Author: Chris Jones, Independent Multichannel Retail Consultant
In a previous article (see Tackling Niche Countries) I suggested that countries such as Croatia, where eCommerce is as yet relatively undeveloped, might represent an opportunity for UK retailers to find easy / cheap incremental growth in markets with little competition. The pre-conditions for eCommerce are almost all in place: broadband penetration, appropriate use of payment methods, reasonable logistics, legal framework, EU membership ensuring no issues with tariffs, Google, Facebook etc. But even if you think a country of only 4.5 million people is worth the effort, you could reasonably argue that it is simply too early to target it. There is a real risk that first-mover in reality means no sales. If customers aren’t really ready to shop online, then you’ll be wasting valuable marketing spend on persuading them of the merits of online shopping itself, rather than on driving them to your site and converting them.
On the other hand, you could argue that many “obvious” countries are already overcrowded. The US is very competitive, and marketing there is very expensive for example. In another previous article (see The Structure of eCommerce Overseas), I considered whether the pure-play dominated environment of Germany made it an easier country for external retailers to target. It probably does, but Germany is still a tough target with aggressive local competition. Ecommerce penetration in Germany is not yet as high as in the UK, but it’s rapidly getting there (at least in non-food). With Croatia you could argue that it is too early; with Germany or the USA you could equally argue that it is too late!
So, if it’s too early for Croatia, or too late for Germany, when is that Goldilocks moment when it’s just right?
One possible answer to this question is provided by some intriguing analysis presented by BCG1:
The first thing to say about this research is that the target audience is not retailers, and that it has a definite “agenda”: its objective is to persuade CPG companies that their particular category is now sufficiently online that they should take eCommerce seriously, and preferably buy BCG’s consulting services to assist them in doing so. (If any CPGs are reading this: I’m a much cheaper alternative option!).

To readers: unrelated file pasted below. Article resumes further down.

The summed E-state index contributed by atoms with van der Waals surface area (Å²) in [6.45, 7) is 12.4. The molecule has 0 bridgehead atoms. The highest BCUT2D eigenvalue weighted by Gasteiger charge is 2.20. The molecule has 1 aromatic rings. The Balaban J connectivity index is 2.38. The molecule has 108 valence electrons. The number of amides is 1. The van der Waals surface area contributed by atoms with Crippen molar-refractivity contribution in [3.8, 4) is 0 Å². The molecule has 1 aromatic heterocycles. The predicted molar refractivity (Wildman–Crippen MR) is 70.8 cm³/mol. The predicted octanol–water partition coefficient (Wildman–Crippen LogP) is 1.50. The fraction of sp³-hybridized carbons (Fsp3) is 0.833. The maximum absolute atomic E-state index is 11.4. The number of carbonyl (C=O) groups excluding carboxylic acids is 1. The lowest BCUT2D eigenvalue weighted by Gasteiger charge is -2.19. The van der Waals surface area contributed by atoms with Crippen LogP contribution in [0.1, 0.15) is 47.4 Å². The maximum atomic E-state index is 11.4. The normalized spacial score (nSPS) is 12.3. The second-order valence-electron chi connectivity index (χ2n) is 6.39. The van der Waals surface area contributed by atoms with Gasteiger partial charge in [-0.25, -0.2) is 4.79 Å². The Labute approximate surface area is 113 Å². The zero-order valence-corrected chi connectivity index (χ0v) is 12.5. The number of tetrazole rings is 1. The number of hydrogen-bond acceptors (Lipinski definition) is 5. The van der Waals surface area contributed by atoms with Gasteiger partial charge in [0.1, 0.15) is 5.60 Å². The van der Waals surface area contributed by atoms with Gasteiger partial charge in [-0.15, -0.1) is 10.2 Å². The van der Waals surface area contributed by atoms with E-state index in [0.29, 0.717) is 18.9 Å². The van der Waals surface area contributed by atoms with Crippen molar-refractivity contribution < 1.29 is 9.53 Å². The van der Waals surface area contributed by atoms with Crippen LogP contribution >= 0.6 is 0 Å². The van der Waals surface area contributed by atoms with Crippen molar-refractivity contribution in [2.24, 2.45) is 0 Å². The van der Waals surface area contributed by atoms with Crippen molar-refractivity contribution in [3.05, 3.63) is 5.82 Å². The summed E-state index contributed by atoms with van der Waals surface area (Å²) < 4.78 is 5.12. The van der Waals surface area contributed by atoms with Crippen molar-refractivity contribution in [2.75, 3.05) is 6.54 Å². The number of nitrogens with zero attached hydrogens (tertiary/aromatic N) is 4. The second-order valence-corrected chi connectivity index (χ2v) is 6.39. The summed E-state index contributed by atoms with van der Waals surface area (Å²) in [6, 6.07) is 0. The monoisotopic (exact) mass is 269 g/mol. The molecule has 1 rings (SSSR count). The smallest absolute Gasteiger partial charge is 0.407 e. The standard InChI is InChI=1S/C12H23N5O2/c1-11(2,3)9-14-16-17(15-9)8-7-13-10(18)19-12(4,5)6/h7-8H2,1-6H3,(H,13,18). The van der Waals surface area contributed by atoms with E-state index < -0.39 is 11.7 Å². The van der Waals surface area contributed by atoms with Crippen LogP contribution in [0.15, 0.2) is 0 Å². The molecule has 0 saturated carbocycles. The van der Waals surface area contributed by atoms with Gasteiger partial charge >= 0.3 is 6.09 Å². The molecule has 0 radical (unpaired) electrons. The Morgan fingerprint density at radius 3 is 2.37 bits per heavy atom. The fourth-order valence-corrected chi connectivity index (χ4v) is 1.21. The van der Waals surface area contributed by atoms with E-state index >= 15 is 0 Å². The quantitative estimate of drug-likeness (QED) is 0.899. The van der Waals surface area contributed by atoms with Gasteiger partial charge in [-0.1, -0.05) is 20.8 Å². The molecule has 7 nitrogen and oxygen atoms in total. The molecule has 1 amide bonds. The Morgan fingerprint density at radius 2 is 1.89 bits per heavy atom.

Setting this agenda aside, its basic thesis is worth consideration. Essentially BCG are suggesting that when a category reaches somewhere between 3% and 5% online penetration (in a country or market), then e-commerce suddenly accelerates.
Personal experience suggests this is both reasonable and surprisingly consistently true. Online grocery in the UK provides a nice current example: it recently reached 5% online penetration and suddenly, alongside convenience stores and discounters, eCommerce has become one of the key factors discussed when considering possible strategies for the supermarkets. Previous engagements in the fashion and DIY sectors also implied the existence of such a tipping point somewhere around the 5% mark. Of course in the UK we’re well past that 3%-5% stage in almost all plausible online categories, but elsewhere this is not yet so.
So, if you want to target countries which will be relatively cheap to market to – because there isn’t so much local competition – but which are sufficiently developed to already have a reasonable customer base – because eCommerce is already “happening” – then a plausible, and simple, strategy implied by this tipping-point idea is to consider countries where eCommerce penetration in your particular categories is around the 3-4% Goldilocks mark.
In practical terms, this is fairly easy to find out: category level online-penetration data is typically available for most remotely plausible countries. It may also throw up interesting opportunities: penetration of eCommerce into clothing/fashion in Canada, for example, is just around that 4% mark right now.
Just right for a baby cross-border website?